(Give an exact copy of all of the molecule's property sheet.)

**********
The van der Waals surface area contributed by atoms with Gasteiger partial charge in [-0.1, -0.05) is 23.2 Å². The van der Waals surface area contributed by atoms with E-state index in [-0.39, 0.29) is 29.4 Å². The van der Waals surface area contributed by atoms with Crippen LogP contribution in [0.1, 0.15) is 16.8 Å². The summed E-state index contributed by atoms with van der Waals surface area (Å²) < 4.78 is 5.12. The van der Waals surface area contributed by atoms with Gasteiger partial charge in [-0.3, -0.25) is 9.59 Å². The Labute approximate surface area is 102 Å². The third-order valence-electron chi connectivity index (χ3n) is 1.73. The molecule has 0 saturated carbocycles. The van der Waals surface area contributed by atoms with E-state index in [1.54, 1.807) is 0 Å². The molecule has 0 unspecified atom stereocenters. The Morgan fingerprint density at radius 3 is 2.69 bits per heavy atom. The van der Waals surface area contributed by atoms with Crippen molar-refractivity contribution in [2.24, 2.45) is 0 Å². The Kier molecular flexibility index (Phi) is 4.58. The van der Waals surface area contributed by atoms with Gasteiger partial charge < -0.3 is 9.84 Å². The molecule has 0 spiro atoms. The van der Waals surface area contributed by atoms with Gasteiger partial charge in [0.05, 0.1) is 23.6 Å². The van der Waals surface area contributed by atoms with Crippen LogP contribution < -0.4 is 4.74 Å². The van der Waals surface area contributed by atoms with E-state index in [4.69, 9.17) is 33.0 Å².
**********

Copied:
The van der Waals surface area contributed by atoms with Gasteiger partial charge in [-0.1, -0.05) is 23.2 Å². The van der Waals surface area contributed by atoms with E-state index in [-0.39, 0.29) is 29.4 Å². The van der Waals surface area contributed by atoms with Crippen LogP contribution in [0.1, 0.15) is 16.8 Å². The summed E-state index contributed by atoms with van der Waals surface area (Å²) < 4.78 is 5.12. The van der Waals surface area contributed by atoms with Gasteiger partial charge in [-0.3, -0.25) is 9.59 Å². The Labute approximate surface area is 102 Å². The third-order valence-electron chi connectivity index (χ3n) is 1.73. The molecule has 0 saturated carbocycles. The van der Waals surface area contributed by atoms with E-state index in [1.54, 1.807) is 0 Å². The molecule has 0 unspecified atom stereocenters. The Morgan fingerprint density at radius 3 is 2.69 bits per heavy atom. The van der Waals surface area contributed by atoms with Crippen molar-refractivity contribution in [2.24, 2.45) is 0 Å². The Kier molecular flexibility index (Phi) is 4.58. The van der Waals surface area contributed by atoms with Gasteiger partial charge < -0.3 is 9.84 Å². The molecule has 0 spiro atoms. The van der Waals surface area contributed by atoms with Gasteiger partial charge in [0.05, 0.1) is 23.6 Å². The van der Waals surface area contributed by atoms with Crippen LogP contribution < -0.4 is 4.74 Å². The van der Waals surface area contributed by atoms with E-state index in [4.69, 9.17) is 33.0 Å².